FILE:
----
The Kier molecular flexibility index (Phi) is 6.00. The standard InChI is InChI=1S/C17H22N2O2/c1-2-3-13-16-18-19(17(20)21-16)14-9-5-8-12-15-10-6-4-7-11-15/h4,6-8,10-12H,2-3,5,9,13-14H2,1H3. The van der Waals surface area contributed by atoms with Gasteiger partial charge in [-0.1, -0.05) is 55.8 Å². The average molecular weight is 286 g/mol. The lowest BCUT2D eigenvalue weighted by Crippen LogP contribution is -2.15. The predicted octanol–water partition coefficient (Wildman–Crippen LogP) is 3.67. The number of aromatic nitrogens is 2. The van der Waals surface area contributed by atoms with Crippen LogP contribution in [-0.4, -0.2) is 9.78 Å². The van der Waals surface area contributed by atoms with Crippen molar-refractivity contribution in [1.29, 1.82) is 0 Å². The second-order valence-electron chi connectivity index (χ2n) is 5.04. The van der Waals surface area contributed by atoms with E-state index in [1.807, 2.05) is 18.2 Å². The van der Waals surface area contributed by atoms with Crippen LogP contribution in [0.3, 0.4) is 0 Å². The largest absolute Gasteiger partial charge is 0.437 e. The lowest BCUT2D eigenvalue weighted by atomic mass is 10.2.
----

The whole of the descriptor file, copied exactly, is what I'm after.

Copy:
The Kier molecular flexibility index (Phi) is 6.00. The standard InChI is InChI=1S/C17H22N2O2/c1-2-3-13-16-18-19(17(20)21-16)14-9-5-8-12-15-10-6-4-7-11-15/h4,6-8,10-12H,2-3,5,9,13-14H2,1H3. The van der Waals surface area contributed by atoms with Gasteiger partial charge in [-0.1, -0.05) is 55.8 Å². The average molecular weight is 286 g/mol. The lowest BCUT2D eigenvalue weighted by Crippen LogP contribution is -2.15. The predicted octanol–water partition coefficient (Wildman–Crippen LogP) is 3.67. The number of aromatic nitrogens is 2. The van der Waals surface area contributed by atoms with Crippen LogP contribution in [-0.4, -0.2) is 9.78 Å². The van der Waals surface area contributed by atoms with Crippen molar-refractivity contribution in [1.29, 1.82) is 0 Å². The second-order valence-electron chi connectivity index (χ2n) is 5.04. The van der Waals surface area contributed by atoms with E-state index in [1.807, 2.05) is 18.2 Å². The van der Waals surface area contributed by atoms with Crippen LogP contribution in [0.3, 0.4) is 0 Å². The largest absolute Gasteiger partial charge is 0.437 e. The lowest BCUT2D eigenvalue weighted by atomic mass is 10.2.